Fludarabine used as the initial treatment for chronic lymphocytic leukemia (CLL) produces more and longer remissions than chlorambucil, according to the findings of a multicenter clinical trial for patients with high- and intermediate-risk CLL. The study's findings appear in the December 14, 2000, issue of the New England Journal of Medicine.
Earlier trials have shown that fludarabine could be effective as second-line therapy, producing responses in patients who had not responded to chlorambucil. The new trial tested the drug in previously untreated patients and compared it to chlorambucil, which has long been considered the standard initial therapy for CLL.
The results show that "fludarabine yields higher response rates and a longer duration of remission" conclude the researchers, who were led by Kanti R. Rai of the Long Island Jewish Medical Center, New Hyde Park, N.Y. The trial was conducted by the Cancer and Leukemia Group B and other Clinical Trials Cooperative Groups, which are networks of cancer researchers sponsored by the National Cancer Institute.
However, fludarabine did not improve overall survival rates and produced more side effects than chlorambucil. The investigators note that CLL patients and their physicians "still confront a decision about which drug to try first," but that "the information from this trial provides a framework for making such decisions."
The trial included 509 patients who were randomly assigned to receive chlorambucil, fludarabine, or the two drugs together. The investigators stopped assigning patients to the two-drug arm of the trial when they found that the combination was producing an excessive number of side effects and a response rate that was no better than the rate with fludarabine alone.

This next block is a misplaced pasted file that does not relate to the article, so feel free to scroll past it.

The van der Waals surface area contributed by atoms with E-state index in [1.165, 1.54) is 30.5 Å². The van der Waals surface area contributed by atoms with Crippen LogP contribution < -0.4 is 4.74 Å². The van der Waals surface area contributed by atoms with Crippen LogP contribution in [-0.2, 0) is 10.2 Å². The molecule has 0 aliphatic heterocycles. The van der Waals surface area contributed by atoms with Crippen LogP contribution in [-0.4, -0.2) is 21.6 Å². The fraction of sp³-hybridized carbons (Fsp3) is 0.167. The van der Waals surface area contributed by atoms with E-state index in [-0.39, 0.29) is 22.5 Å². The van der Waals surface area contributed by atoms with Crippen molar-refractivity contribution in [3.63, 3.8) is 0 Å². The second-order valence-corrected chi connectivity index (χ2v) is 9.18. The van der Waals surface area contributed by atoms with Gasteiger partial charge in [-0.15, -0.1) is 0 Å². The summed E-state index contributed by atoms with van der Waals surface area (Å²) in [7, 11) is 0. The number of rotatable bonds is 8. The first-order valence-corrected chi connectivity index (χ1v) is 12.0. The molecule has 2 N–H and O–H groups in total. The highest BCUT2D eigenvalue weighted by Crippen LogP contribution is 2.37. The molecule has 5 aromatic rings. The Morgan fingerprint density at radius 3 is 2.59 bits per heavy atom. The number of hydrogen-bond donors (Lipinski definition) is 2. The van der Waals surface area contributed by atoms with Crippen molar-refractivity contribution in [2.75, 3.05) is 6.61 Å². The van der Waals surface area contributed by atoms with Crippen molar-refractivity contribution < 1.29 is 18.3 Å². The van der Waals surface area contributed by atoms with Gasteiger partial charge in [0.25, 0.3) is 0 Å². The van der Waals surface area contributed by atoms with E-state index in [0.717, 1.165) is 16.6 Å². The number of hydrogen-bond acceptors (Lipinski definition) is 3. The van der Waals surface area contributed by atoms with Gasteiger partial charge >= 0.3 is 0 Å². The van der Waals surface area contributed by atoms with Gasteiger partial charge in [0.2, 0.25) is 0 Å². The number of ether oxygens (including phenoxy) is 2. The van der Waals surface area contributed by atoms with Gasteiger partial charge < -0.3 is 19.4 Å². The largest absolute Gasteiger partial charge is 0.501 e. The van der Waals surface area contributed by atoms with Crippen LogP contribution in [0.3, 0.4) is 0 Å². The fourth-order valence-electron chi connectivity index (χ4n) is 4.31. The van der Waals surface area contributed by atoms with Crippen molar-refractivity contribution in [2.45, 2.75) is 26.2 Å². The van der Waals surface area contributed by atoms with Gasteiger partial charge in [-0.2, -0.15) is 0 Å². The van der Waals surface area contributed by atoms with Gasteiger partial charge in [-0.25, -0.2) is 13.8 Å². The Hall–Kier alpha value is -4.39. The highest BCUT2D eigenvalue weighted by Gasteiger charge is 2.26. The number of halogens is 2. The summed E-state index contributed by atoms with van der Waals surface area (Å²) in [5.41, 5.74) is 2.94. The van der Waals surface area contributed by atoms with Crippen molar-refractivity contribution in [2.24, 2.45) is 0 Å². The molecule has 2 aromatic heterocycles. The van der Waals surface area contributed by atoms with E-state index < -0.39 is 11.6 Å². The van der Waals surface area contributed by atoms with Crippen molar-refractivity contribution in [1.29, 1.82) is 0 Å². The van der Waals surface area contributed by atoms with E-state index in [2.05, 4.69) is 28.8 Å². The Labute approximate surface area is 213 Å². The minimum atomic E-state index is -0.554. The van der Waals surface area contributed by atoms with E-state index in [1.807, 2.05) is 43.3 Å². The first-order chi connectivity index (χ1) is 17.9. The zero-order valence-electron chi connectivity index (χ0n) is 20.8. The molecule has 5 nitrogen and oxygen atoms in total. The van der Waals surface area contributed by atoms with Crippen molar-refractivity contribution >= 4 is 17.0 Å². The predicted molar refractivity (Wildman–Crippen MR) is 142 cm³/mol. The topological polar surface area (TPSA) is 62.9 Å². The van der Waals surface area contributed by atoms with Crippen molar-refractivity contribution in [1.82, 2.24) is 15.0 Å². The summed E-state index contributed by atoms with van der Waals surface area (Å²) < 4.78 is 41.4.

Among the patients who received only fludarabine, 20 percent had a complete remission, compared to 4 percent of those taking chlorambucil. Forty-three percent of the fludarabine group had a partial remission versus 33 percent in the chlorambucil group. The median length of remission was 25 months for fludarabine and 14 months for chlorambucil, while the time before the disease progressed was 20 months for fludarabine and 14 months for chlorambucil.
Severe infections and low blood counts (neutropenia) were more frequent with fludarabine than chlorambucil, but overall toxic effects were tolerable, say the authors.
In an accompanying editorial, Guillaume Dighiero, M.D., of the Institut Pasteur and Jacques-Louis Binet, M.D., of the Hopital Pitie-Salpetriere, both in Paris, discuss other approaches to CLL that are now in clinical trials. These include treatments known as intensification procedures, which may involve bone marrow transplants, administration of monoclonal antibodies, or both.
In their article, Rai and his colleagues also emphasize the importance of continued research: "The challenge before us is to find other effective agents that, when combined with fludarabine, will lead to more incremental advances and, ultimately, to increased survival among patients with CLL."